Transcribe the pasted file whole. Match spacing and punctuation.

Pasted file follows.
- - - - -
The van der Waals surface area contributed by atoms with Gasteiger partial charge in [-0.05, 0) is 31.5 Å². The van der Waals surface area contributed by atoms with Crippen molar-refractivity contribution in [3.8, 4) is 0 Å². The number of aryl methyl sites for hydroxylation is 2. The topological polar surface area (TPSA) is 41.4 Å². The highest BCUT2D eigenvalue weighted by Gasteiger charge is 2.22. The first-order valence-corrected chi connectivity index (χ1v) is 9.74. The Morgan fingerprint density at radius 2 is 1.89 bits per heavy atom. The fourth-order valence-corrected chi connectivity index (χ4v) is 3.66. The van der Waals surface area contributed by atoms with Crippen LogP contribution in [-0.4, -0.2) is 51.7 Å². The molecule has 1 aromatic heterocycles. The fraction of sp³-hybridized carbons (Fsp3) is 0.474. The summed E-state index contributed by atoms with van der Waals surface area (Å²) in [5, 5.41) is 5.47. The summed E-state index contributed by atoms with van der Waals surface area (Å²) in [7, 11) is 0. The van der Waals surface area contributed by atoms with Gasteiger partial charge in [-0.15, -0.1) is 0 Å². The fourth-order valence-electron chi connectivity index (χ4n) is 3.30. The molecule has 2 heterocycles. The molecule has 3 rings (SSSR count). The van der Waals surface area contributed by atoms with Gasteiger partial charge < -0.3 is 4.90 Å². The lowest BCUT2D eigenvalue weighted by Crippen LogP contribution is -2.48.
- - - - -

The van der Waals surface area contributed by atoms with Gasteiger partial charge in [-0.05, 0) is 31.5 Å². The van der Waals surface area contributed by atoms with Crippen molar-refractivity contribution in [3.8, 4) is 0 Å². The number of aryl methyl sites for hydroxylation is 2. The topological polar surface area (TPSA) is 41.4 Å². The highest BCUT2D eigenvalue weighted by Gasteiger charge is 2.22. The first-order valence-corrected chi connectivity index (χ1v) is 9.74. The Morgan fingerprint density at radius 2 is 1.89 bits per heavy atom. The fourth-order valence-corrected chi connectivity index (χ4v) is 3.66. The van der Waals surface area contributed by atoms with Crippen LogP contribution in [-0.4, -0.2) is 51.7 Å². The molecule has 1 aromatic heterocycles. The fraction of sp³-hybridized carbons (Fsp3) is 0.474. The summed E-state index contributed by atoms with van der Waals surface area (Å²) in [5, 5.41) is 5.47. The summed E-state index contributed by atoms with van der Waals surface area (Å²) in [7, 11) is 0. The van der Waals surface area contributed by atoms with Gasteiger partial charge in [-0.15, -0.1) is 0 Å². The fourth-order valence-electron chi connectivity index (χ4n) is 3.30. The molecule has 2 heterocycles. The molecule has 3 rings (SSSR count). The van der Waals surface area contributed by atoms with Gasteiger partial charge < -0.3 is 4.90 Å². The lowest BCUT2D eigenvalue weighted by Crippen LogP contribution is -2.48.